For us, for our community

The Science Behind
A portable eye-screening device helps millions around the world access better healthcare
A group of people standing around a table.

The glaring sun is at its hottest, the air heavy with humidity. The street is full of tuk-tuks beeping at other cars and zooming around buses. Laughter from a group of women in bright colors cuts through the noise. Exhaust fumes compete with the fragrance of incense drifting from shops that line the sidewalk. Meat and vegetables rubbed with spices sizzle in a nearby food stand. The aroma is intoxicating.

Something’s a little different today in this village in India.

A section of it has become a pop-up eye-screening facility with hundreds of people lined up. Each is waiting for a test that could potentially save their vision. Made possible with an eye-screening device transported by a moped, the device doesn’t require a doctor to operate, and takes less than a minute. Since there are no hospitals for miles, this is the closest many have come to receiving eye care. Thousands of eyes can be tested daily because the device has brought the exam to them.

The eye-screening device does not replace the doctor. It assists him. Screening at the doorstep ensures needy patients are sent to hospitals for treatment immediately.
K. Chandrasekhar (KC)
Founder and CEO of Forus Health

In India, more than 77 million people are living with diabetes, or about nine percent of the population. This is expected to increase to about 135 million by 2045. Eye testing is essential, but few have access to ophthalmologists and optometrists. Diabetic retinopathy, a condition in which high blood sugar damages eyes and causes blindness, is a problem. However, it’s avoidable when treated in time. With just one ophthalmologist per seventy-thousand people, accessing eye care is challenging, but it’s getting easier.

A man wearing glasses is looking at a paper.
A local man participates in a free eye screening and exam.

Perfecting a delicate camera

K. Chandrasekhar (KC) and his colleague Shyam Vasudev founded Forus Health in 2010 in Bangalore, India to prevent avoidable blindness on a global scale. KC had held senior management roles for over 20 years in major multinational and Indian tech companies. Though he didn’t have much experience in healthcare, he observed that eye screening devices were only available in large hospitals because of their high cost. Millions of people who needed eye exams did not have access to screenings.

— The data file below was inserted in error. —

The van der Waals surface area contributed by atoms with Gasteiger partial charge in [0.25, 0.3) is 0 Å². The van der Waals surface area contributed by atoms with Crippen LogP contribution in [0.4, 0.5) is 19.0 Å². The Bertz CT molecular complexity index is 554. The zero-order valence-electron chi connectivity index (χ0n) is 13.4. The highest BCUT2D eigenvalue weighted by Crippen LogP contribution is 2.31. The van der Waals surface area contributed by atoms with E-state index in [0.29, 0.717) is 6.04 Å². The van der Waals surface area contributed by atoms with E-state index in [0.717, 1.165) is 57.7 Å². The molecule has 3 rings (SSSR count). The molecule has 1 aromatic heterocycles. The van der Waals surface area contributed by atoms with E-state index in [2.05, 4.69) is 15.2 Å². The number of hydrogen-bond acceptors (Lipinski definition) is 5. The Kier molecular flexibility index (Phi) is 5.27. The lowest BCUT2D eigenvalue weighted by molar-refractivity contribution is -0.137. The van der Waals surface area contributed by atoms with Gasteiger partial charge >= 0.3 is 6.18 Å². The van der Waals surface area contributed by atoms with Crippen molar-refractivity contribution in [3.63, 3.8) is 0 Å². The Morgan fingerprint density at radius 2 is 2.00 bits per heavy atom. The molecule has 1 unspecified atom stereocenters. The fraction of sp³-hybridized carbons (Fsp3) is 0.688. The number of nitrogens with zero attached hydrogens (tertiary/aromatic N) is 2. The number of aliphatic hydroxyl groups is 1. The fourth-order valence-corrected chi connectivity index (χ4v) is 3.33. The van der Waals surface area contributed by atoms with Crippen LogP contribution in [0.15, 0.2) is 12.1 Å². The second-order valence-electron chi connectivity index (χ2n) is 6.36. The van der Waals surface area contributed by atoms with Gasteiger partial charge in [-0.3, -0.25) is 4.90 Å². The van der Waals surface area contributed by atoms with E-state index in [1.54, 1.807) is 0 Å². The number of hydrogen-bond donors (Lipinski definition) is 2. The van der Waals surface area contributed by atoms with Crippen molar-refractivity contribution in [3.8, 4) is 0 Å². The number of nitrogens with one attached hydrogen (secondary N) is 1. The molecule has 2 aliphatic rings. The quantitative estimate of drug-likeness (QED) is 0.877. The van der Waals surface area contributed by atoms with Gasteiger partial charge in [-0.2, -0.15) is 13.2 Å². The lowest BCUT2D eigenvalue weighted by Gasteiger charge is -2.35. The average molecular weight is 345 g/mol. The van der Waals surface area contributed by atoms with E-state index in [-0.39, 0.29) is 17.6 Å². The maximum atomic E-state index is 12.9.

The name Forus means it’s for us. For our community. We started this company with the mission of eradicating preventable blindness using technology. Our idea is to create products that reach unpenetrated communities and help democratize screening. We connect them back to the ophthalmology ecosystem, enabling timely intervention.
K. Chandrasekhar (KC)
Founder and CEO of Forus Health

The power of image quality

About one and a half years after Forus Health was founded, they introduced a portable eye imaging device, the 3nethra Classic—a digital non-mydriatic retinal camera—to assist in the evaluation of visual health. Nethra means eye in Sanskrit, and the three indicates the device screens three different parts of the eye. When 3nethra began making its rounds to villages in India, KC was sure his goal of helping people had been met, but one issue was getting in the way: difficulty capturing consistent image quality in remote environments. Other challenges like operator skill and bright sunlight were inhibiting the device from capturing the un-dilated images needed for an accurate diagnosis.

In order to successfully reach the millions of people needing eye screening, Forus Health used AI and a machine learning algorithm to ensure the images were correct for analysis. Combined with the cloud, the analysis was brought where it was needed most.

“If you have bad images, the whole process is crude and wasteful,” says Prashant Gupta, Program Director of Azure Global Engineering at Microsoft. “We realized that before we start to understand disease markers, we have to solve the image quality problem.”